In the realm of automotive enthusiasm, the United States has long been a land of forbidden fruit for Japanese Domestic Market (JDM) cars. Yet, with the enactment of the 25-year import rule, a surge of renowned right-hand drive models has inundated the American market, captivating the affections of enthusiasts who now have the opportunity to possess these mythical vehicles.
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JDM Sports Cars
This article will intricately examine a selection of the most captivating JDM sports cars currently open for import, each containing its distinctive allure and heritage.
Nissan Skyline GT-R R32: The Godzilla Legacy Continues
Undoubtedly, the crown jewel of JDM imports is the Nissan Skyline GT-R R32. Debuting in 1989, it brought the iconic RB26DETT engine, delivering a formidable 276 horsepower. The R32 earned its moniker as “Godzilla” due to its dominating performance on the tracks. Over the years, enthusiasts have pushed the limits, with some Skylines reaching staggering horsepower figures. While the GT-R prices have soared, the GTS and GTS-T models offer a more accessible entry point for enthusiasts.
Mitsubishi Delica: Redefining Cool in the World of Vans
Breaking the stereotype that vans can’t be cool, the Mitsubishi Delica was ahead of its time. Offering a 5-speed manual, diesel engine, and four-wheel drive, the Delica was an off-road van with a touch of adventure. With swiveling seats and a unique engine placement beneath the front seat, the Delica proves that utility and coolness can coexist.
Toyota Sera: Futuristic Doors and 90s Nostalgia
Produced from 1990 to 1996, the Toyota Sera is one of the most iconic RHD cars and a testament to 90s innovation. Boasting doors that rival a Lamborghini, the Sera may have had a modest 1.5-liter four-cylinder engine, but its radical design made it a standout. With rare factory accessories like a car phone and fax machine, the Sera offers a nostalgic trip to a time before smartphones dominated our lives.
Toyota Century: Japanese Luxury Unveiled
While Acura and Lexus marked the entry of Japanese luxury cars to the U.S., the Toyota Century quietly ruled the Japanese market since 1967. Weighing in like a Mercedes S-Class or Cadillac DeVille, the Century featured V8 and even V12 engine options. Although it never made its way to the U.S., the Century remains a symbol of Toyota’s reliability and luxury.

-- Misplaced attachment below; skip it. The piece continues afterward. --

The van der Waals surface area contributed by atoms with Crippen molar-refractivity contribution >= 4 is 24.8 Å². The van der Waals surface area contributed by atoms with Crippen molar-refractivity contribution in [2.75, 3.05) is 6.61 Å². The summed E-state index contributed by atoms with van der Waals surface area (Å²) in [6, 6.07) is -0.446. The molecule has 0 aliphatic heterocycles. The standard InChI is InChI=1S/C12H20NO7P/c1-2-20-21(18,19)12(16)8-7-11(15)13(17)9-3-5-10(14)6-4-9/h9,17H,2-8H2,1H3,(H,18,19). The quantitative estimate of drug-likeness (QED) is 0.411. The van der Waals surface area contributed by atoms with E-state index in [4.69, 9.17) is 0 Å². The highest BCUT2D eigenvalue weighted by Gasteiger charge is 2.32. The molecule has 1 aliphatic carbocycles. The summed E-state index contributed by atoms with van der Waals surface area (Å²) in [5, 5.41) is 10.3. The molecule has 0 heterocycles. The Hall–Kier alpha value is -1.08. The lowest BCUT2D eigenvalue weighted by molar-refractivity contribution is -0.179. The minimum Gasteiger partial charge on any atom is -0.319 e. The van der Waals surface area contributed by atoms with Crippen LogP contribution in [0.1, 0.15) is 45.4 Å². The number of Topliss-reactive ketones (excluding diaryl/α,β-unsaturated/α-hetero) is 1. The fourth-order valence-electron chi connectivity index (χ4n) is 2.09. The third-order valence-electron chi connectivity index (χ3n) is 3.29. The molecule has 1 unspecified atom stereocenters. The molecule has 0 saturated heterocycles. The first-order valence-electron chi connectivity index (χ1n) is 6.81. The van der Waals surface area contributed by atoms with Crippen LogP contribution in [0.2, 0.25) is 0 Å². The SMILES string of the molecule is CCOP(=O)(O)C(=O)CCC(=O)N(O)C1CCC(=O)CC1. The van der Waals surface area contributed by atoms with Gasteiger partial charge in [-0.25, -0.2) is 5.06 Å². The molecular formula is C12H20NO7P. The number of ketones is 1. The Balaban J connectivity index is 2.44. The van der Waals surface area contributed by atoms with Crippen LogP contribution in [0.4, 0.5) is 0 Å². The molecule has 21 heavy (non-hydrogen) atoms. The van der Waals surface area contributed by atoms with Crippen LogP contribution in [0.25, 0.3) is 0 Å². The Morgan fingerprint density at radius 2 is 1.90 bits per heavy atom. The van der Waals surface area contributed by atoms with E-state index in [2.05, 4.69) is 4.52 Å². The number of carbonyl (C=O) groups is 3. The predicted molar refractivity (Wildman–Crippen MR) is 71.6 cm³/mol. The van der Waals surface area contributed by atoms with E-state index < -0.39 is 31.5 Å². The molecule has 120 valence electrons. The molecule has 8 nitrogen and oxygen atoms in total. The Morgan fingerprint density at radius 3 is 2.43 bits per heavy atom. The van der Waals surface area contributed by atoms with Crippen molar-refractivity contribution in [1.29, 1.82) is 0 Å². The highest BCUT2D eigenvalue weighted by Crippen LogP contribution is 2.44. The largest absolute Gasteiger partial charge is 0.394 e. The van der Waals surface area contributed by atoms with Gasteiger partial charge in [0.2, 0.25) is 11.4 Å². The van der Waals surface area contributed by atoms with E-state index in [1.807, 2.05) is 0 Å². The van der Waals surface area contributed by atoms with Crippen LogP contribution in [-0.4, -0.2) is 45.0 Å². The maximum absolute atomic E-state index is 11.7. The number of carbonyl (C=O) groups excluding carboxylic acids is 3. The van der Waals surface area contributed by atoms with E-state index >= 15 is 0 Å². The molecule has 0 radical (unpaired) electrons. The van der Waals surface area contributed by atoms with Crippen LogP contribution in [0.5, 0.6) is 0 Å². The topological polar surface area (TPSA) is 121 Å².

Mitsubishi Lancer Evolution III: Rally Heritage Unleashed
The Mitsubishi Lancer Evolution III, powered by a 4G63T four-cylinder turbo engine, was a rally car enthusiast’s dream. Available only with a manual transmission, this car delivered 266 horsepower and showcased Mitsubishi’s rally heritage. Even in 2021, the Evolution III remains a rare find, offering an authentic taste of rally performance to American enthusiasts.
Suzuki Cappuccino: Kei Car Fun with Two Transmission Options
Competing with the Honda Beat and Autozam AZ-1, the Suzuki Cappuccino was a front mid-engine car available with both a 5-speed manual and a 3-speed automatic. With a detachable hardtop and a weight of 1,598 pounds, the Cappuccino provides a unique driving experience that was once unknown to Americans.
Autozam AZ-1: Gullwing Doors and Unique Kei Car Design
Manufactured by Mazda under the Autozam brand, the AZ-1 stands out with its gullwing doors and wedge-shaped design. As a mid-engine powered car with a 5-speed manual, the AZ-1’s rarity and unique design have made it a sought-after gem in the world of kei cars.
In conclusion, the 25-year import rule has opened the doors to a new era of JDM enthusiasts in the United States. From the rally-inspired Mitsubishi Lancer Evolution III to the iconic Nissan Skyline GT-R R32, these right-hand drive models offer a diverse range of options for enthusiasts seeking a taste of Japanese automotive history. As the industry continues to grow, the allure of these legendary JDM sports cars shows no signs of fading. American roads are now graced by these once-forbidden gems, each with a unique story and a legacy that continues to captivate automotive enthusiasts nationwide.